The Biofuels Association of Australia (BAA) has this week submitted its response to the proposed Queensland ethanol mandate.
The BAA is broadly supportive of a mandate on biofuels in Queensland. We believe it is important that the industry grows in a sustainable manner and that the targets set are achievable. For these reasons, we are supportive of the proposal to set the initial ethanol mandate level at 3% of the RULP volume in 2016, and a biodiesel mandate of 0.5% in relation to the total volume of biodiesel sold.
The BAA believes that the adoption of a mandated ethanol and biodiesel volume in fuel will assist the state to:
- Leverage Queensland’s agricultural base to create value adding options and provide a diversified income for farmers
- Reduce GHG emissions
- Improve air quality by using oxygenated fuels resulting in more complete combustion, thereby lowering state health cost expenditure
- Take some important first steps in improving Queensland’s fuel security by developing alternative fuels in the wake of the announcements of oil refining closures
- Position Queensland as a global player at the forefront of an emerging advanced biofuel industry and position it to take advantage of the 1.2billion prize outlined by Deloitte
- Take a leadership position in advocating for clean energy and avoid what appears to be an ever growing generational climate change bill.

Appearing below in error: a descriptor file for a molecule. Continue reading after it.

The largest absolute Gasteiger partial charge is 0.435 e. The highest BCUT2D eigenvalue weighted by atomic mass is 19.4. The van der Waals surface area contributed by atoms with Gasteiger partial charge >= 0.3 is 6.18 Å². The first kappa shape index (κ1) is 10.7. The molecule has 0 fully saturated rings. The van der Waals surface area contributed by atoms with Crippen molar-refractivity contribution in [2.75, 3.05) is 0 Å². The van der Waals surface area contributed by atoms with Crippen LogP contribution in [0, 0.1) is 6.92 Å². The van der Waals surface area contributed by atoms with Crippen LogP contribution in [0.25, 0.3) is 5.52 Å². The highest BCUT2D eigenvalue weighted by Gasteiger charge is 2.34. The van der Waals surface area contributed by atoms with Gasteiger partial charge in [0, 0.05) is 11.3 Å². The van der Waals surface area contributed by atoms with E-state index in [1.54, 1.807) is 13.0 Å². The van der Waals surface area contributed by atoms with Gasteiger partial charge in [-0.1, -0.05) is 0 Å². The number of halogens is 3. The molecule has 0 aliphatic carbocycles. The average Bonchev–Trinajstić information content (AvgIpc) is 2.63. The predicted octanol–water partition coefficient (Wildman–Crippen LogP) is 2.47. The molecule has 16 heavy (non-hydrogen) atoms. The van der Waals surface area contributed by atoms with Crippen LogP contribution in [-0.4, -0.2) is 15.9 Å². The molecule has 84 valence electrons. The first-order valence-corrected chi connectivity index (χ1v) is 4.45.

Countries all over the world have recognized that mandating cleaner fuel alternatives is a critical policy tool to encourage development and consumer take-up of ethanol and its renewable stablemates.
Gavin Hughes, CEO of the BAA, said “The fuel market cannot be considered to be a free market, because the flow of fuel to the consumer is controlled in the main by the major oil companies.
“As the major oil companies are not involved in the manufacture of biofuels, they have no commercial incentive to offer cleaner biofuels products to the market because they do not derive profits from the whole value chain, as they do when selling petroleum. Simply asking oil companies to sell biofuels is akin to asking a tobacconist to sell a Nicabate or Nicorette type product.”
The BAA envisages that the mandated level of ethanol in Queensland would increase over time in conjunction with growth in production capacity in the state.
“A 3% RULP mandate will provide consumers with genuine choice as the product will need to be available at many more retail service stations in Queensland,” Mr Hughes said.
“Currently, we estimate that 95% of the vehicle fleet in Queensland is E10 compatible. By the time we reach 2020, it is likely that 98% of the Queensland car fleet that currently would uses RULP will be E10 capable, allowing for a full transition to E10 as a base grade of fuel.”
You can read the BAA’s submission to the Queensland government’s ethanol mandate discussion paper here.